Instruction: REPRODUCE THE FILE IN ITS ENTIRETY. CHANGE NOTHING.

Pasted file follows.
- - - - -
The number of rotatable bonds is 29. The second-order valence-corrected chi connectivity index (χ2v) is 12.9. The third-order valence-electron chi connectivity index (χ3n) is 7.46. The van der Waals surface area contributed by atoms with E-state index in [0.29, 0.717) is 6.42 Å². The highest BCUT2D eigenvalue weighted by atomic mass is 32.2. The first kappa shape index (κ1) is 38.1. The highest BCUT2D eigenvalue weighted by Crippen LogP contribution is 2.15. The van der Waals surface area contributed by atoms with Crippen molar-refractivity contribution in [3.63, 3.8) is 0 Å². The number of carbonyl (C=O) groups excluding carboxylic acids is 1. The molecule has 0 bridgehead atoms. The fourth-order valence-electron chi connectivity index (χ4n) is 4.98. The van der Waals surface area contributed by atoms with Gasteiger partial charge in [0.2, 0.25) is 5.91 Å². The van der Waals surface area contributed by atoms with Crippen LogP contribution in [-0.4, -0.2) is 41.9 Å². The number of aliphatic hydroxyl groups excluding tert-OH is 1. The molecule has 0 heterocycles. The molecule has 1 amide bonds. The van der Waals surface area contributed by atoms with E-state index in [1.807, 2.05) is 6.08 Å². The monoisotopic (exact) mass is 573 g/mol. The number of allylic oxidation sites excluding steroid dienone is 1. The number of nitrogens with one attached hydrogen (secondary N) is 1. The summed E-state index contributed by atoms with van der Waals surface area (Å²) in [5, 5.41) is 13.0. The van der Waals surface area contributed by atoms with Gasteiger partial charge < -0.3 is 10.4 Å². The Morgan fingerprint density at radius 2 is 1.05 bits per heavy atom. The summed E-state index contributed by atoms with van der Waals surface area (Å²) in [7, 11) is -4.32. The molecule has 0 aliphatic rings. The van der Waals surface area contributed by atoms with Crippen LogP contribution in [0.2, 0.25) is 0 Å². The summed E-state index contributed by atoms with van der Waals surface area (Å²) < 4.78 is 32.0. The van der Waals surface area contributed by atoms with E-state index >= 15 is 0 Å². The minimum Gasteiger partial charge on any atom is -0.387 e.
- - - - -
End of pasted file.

The number of rotatable bonds is 29. The second-order valence-corrected chi connectivity index (χ2v) is 12.9. The third-order valence-electron chi connectivity index (χ3n) is 7.46. The van der Waals surface area contributed by atoms with E-state index in [0.29, 0.717) is 6.42 Å². The highest BCUT2D eigenvalue weighted by atomic mass is 32.2. The first kappa shape index (κ1) is 38.1. The highest BCUT2D eigenvalue weighted by Crippen LogP contribution is 2.15. The van der Waals surface area contributed by atoms with Crippen molar-refractivity contribution in [3.63, 3.8) is 0 Å². The number of carbonyl (C=O) groups excluding carboxylic acids is 1. The molecule has 0 bridgehead atoms. The fourth-order valence-electron chi connectivity index (χ4n) is 4.98. The van der Waals surface area contributed by atoms with Gasteiger partial charge in [0.2, 0.25) is 5.91 Å². The van der Waals surface area contributed by atoms with Crippen LogP contribution in [-0.4, -0.2) is 41.9 Å². The number of aliphatic hydroxyl groups excluding tert-OH is 1. The molecule has 0 heterocycles. The molecule has 1 amide bonds. The van der Waals surface area contributed by atoms with E-state index in [1.807, 2.05) is 6.08 Å². The monoisotopic (exact) mass is 573 g/mol. The number of allylic oxidation sites excluding steroid dienone is 1. The number of nitrogens with one attached hydrogen (secondary N) is 1. The summed E-state index contributed by atoms with van der Waals surface area (Å²) in [5, 5.41) is 13.0. The van der Waals surface area contributed by atoms with Gasteiger partial charge < -0.3 is 10.4 Å². The Morgan fingerprint density at radius 2 is 1.05 bits per heavy atom. The summed E-state index contributed by atoms with van der Waals surface area (Å²) in [7, 11) is -4.32. The molecule has 0 aliphatic rings. The van der Waals surface area contributed by atoms with Crippen LogP contribution in [0.2, 0.25) is 0 Å². The summed E-state index contributed by atoms with van der Waals surface area (Å²) < 4.78 is 32.0. The van der Waals surface area contributed by atoms with E-state index >= 15 is 0 Å². The minimum Gasteiger partial charge on any atom is -0.387 e.